New BMW X3 on the money

ROAD TEST/ De­cent per­for­mance and econ­omy at a big price-saving over the X3 range-top­per, writes De­nis Droppa

Business Day - Motor News - - MOTOR NEWS -

Get­ting a han­dle on mod­ern car nomen­cla­ture is rather like try­ing to keep up with SA cab­i­net reshuffles it can keep one busy.

Re­call­ing sim­pler by­gone days when car badges usu­ally de­noted en­gine size, an un­sus­pect­ing buyer eye­ing up a new BMW X3 xDrive30i might er­ro­neously ex­pect a 3l six­cylin­der en­gine un­der the bon­net. It’s in fact a 2l four­cylin­der petrol turbo serv­ing duty, as the pow­er­ful 3l six-pot en­gine is re­served only for the range-top­ping X3 M40i model.

Know­ing in ad­vance what en­gine is in the snout has sig­nif­i­cant bear­ing on how you’ll per­ceive this mid­dle model in the lo­cally built X3 range. Go into it ex­pect­ing a six­cylin­der and you’ll be un­der­whelmed by the pace and the sound; but get be­hind the wheel know­ing it’s a 2l, and it overde­liv­ers on prom­ise.

With 185kW of power and 350Nm of torque, for a 2l ve­hi­cle the xDrive30i shifts along at a sat­is­fy­ingly swift pace, and its claimed 0100km/h sprint in 6.3 sec­onds and 240km/h top speed earn it the right to be called a mid­dleweight sports SUV.

The sports part is a lit­tle wa­tered-down by the lack of any charis­matic acous­tics; the four-cylin­der en­gine’s very re­fined but sounds like the prover­bial sewing ma­chine. At Joburg alti­tude it also suf­fers from a touch of turbo lag in stand­ing-start ac­cel­er­a­tion, but then I’m com­par­ing it to the X3 M40i, which just feels so darned re­spon­sive ev­ery time you tickle the throt­tle.

Once this 2l ver­sion sheds the ini­tial lag and gets into its stride, it makes rapid progress, with ef­fort­less cruis­ing legs and the abil­ity to briskly over­take long trucks.

This new X3 lives up to the sports tag in terms of its driv­ing dy­nam­ics too, and the sus­pen­sion’s on the firm side to en­sure hun­kered-down han­dling. Though the ride qual­ity’s not bad, it’s not par­tic­u­larly great ei­ther; this mid-sized SUV is clearly set up more for cor­ner-carv­ing abil­ity and, for its size, this weighty Beemer makes quick di­rec­tion changes with im­pres­sive agility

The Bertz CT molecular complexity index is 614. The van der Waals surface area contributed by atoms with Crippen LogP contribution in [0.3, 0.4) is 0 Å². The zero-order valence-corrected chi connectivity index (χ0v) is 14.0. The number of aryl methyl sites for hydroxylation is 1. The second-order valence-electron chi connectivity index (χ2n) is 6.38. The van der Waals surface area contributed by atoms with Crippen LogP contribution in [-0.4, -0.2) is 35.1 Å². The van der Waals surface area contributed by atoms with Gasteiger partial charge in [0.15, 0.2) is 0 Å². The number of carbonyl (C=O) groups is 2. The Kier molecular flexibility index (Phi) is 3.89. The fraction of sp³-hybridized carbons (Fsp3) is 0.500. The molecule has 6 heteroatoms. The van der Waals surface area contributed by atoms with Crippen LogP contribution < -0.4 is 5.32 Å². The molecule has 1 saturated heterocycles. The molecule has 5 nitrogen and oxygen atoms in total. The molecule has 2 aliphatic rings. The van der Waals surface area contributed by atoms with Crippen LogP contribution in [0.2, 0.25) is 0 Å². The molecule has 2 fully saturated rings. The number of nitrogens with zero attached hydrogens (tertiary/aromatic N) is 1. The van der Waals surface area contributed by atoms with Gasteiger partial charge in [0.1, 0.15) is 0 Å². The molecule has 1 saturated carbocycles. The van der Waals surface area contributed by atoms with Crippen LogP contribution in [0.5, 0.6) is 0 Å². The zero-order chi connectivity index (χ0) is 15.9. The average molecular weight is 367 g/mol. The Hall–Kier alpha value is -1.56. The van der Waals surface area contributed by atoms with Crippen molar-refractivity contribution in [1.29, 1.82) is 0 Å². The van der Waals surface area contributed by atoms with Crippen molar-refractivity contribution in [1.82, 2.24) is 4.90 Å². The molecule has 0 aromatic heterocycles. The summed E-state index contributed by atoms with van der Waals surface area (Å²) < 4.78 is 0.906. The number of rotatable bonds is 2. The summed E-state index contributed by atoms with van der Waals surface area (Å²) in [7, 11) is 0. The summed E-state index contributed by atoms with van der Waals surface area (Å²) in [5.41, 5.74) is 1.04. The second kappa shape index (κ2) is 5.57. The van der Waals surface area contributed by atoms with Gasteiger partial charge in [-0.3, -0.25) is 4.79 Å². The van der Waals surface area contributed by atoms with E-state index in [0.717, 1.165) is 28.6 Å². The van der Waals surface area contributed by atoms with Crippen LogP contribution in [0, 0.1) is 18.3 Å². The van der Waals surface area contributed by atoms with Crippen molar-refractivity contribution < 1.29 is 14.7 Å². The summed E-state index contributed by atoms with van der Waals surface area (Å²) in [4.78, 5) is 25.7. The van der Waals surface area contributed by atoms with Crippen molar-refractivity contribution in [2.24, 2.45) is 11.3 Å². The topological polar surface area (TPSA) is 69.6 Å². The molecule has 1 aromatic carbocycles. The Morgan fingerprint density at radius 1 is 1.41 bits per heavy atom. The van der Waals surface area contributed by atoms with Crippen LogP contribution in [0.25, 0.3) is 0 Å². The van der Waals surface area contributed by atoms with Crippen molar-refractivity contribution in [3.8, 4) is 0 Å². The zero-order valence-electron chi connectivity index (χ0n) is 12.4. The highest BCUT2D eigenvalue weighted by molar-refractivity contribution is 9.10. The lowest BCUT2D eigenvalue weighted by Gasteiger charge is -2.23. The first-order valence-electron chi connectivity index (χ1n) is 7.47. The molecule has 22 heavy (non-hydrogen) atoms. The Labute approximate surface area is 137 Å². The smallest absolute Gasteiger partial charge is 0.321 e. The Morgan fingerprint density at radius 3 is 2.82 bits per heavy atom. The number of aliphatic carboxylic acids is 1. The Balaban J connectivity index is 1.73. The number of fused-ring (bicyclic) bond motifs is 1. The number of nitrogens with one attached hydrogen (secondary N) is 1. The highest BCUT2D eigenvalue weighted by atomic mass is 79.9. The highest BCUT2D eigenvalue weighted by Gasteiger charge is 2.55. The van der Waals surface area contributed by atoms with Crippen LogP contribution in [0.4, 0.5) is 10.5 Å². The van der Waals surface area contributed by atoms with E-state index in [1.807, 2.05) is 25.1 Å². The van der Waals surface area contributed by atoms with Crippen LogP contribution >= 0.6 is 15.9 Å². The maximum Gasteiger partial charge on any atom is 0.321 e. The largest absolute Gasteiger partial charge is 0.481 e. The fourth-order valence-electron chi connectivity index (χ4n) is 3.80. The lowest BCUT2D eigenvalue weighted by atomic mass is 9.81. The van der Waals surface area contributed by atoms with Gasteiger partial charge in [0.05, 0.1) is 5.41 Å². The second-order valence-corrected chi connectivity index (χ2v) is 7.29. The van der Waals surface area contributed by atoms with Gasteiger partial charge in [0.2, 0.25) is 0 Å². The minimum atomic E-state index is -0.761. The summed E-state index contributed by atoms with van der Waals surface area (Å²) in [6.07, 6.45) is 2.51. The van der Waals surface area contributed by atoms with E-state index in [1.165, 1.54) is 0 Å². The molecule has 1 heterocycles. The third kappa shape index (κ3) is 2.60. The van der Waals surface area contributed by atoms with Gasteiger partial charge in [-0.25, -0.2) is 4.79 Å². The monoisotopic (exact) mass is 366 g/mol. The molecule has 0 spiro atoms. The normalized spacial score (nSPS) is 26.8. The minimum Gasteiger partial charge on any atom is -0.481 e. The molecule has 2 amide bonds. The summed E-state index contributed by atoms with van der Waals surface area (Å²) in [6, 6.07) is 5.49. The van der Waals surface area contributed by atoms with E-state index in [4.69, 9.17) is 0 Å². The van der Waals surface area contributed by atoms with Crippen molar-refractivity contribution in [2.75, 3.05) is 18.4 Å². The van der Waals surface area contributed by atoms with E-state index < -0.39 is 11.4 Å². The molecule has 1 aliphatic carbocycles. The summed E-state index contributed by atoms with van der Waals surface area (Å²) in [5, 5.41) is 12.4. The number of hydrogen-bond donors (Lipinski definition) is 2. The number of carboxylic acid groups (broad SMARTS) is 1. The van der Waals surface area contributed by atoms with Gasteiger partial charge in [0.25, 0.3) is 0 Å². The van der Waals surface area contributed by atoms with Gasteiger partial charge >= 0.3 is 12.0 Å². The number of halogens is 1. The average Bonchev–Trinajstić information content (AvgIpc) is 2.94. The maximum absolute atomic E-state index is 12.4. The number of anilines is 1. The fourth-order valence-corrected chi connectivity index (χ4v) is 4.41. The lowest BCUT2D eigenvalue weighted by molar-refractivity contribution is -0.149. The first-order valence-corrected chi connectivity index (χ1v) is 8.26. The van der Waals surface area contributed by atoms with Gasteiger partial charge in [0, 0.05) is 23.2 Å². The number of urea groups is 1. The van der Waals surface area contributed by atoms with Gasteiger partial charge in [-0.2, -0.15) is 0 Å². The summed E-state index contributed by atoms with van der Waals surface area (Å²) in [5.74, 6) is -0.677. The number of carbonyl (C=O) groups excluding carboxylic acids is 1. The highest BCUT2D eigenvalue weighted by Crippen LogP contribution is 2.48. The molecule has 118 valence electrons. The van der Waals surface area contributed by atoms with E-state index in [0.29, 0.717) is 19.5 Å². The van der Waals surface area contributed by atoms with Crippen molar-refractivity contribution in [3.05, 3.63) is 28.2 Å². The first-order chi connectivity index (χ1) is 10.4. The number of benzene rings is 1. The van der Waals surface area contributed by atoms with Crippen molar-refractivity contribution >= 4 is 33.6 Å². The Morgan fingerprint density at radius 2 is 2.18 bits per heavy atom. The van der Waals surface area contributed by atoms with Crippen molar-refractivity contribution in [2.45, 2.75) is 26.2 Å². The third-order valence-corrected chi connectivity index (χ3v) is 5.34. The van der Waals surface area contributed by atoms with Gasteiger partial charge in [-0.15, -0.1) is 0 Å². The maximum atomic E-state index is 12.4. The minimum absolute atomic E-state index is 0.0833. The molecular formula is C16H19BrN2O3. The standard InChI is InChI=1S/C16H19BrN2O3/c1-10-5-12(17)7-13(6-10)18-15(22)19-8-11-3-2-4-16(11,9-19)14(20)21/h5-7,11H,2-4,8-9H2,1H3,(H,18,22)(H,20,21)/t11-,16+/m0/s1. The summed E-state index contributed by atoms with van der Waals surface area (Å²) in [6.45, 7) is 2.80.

if that’s what you want from an SUV.

The driver can switch be­tween com­fort, eco and sport modes, which ad­just the en­gine, trans­mis­sion and steer­ing re­sponses (and the adap­tive sus­pen­sion too, if this is op­tion­ally fit­ted).

The tar­mac is clearly this ve­hi­cle’s pre­ferred play­ground, but the el­e­vated 204mm ground clear­ance and xDrive all-wheel drive sys­tem en­able jaunts on rougher-thanex­pected gravel for more ad­ven­tur­ous pur­suits. While it’s not a “real” 4x4, the X3 is rel­a­tively ca­pa­ble off-road, thanks to its in­tel­li­gent xDrive sys­tem be­ing able to di­rect drive to the wheels with most grip so on axle twisters you won’t end up with a wheel in the air spin­ning use­lessly.

BMW has beefed up the styling of the third-gen­er­a­tion X3, and while the length is ba­si­cally un­changed, it’s a lit­tle wider and has a big­ger kid­ney grille to give it more road pres­ence. Full-LED tail lights with a 3D look give the rear a more dis­tinc­tive edge too.

BMW’s in­te­ri­ors were be­com­ing a lit­tle staid but the de­sign­ers are find­ing their mojo with the lat­est cars, and the cabin of the new X3 has a more up­mar­ket vibe with some classy touches. It can be fur­ther dolled-up with the op­tional in­te­rior am­bi­ent light­ing, which has sub­tle light strips that can be set to one of sev­eral colours.

The xDrive30i comes with a half-de­cent ar­ray of stan­dard-fit lux­u­ries (see Tech Specs), but you’ll have to pay ex­tra for some of the high-end stuff such as a head-up dis­play, wire­less cell­phone charger, elec­tri­cally pow­ered front seats, lock­ing/ un­lock­ing the car by touch­ing the door han­dles, or us­ing hand ges­tures to con­trol things like the au­dio vol­ume to men­tion just a few of the op­tional ex­tras.

Semi-au­tonomous driver aids such as au­to­matic cruise con­trol and lane-keep­ing as­sist are also avail­able at ex­tra cost. Voice-con­trol tech­nol­ogy is be­com­ing ever bet­ter and I was usu­ally (though not al­ways) able to change ra­dio sta­tions or in­put des­ti­na­tions by spo­ken in­struc­tion. The fac­tory-fit­ted nav­i­ga­tion also showed re­al­time traf­fic in­for­ma­tion on ma­jor routes, just like with Waze and Google Maps.

Cabin space in­side the X3 com­fort­ably ac­cepts four tall adults and is roomy enough to make you ques­tion whether you re­ally need to buy a larger X5. The big 550l boot ex­pands to a cav­ernous 1,600l which swal­lows a 29” moun­tain bike whole.

In sum­mary, I reckon the gutsy but eco­nom­i­cal 2.0l diesel at R711,369 is still the most sen­si­ble buy in the X3 range, but the ap­peal of the petrol xDrive30i is that at R776,631 it of­fers very de­cent per­for­mance at a quar­ter-mil­lion rand saving over the range-top­ping M40i.

It may lack the char­ac­ter and out­right pace of its six-cylin­der brother, but that’s prob­a­bly some­thing you can live with at the price. Value for money

Over­all

Audi Q5 45 TFSI Qu­at­tro, 185kW/370Nm R754,000 Jaguar F-Pace 25t AWD Pure, 184kW/365Nm R897,025 Lexus NX 300 EX, 175kW/ 350Nm R690,900 Mercedes GLC300 4Matic, 180kW/370Nm R775,391 Volvo XC60 T5 AWD Mo­men­tum, 187kW/350Nm R693,346 Volvo XC60 T6 AWD Mo­men­tum, 235kW/ 400Nm R745,384

This mid­dle model in the X3 range can cover the 0-100 sprint in a brisk 6.3 sec­onds. De­sign Econ­omy

The plush cabin is packed with the lat­est tech.

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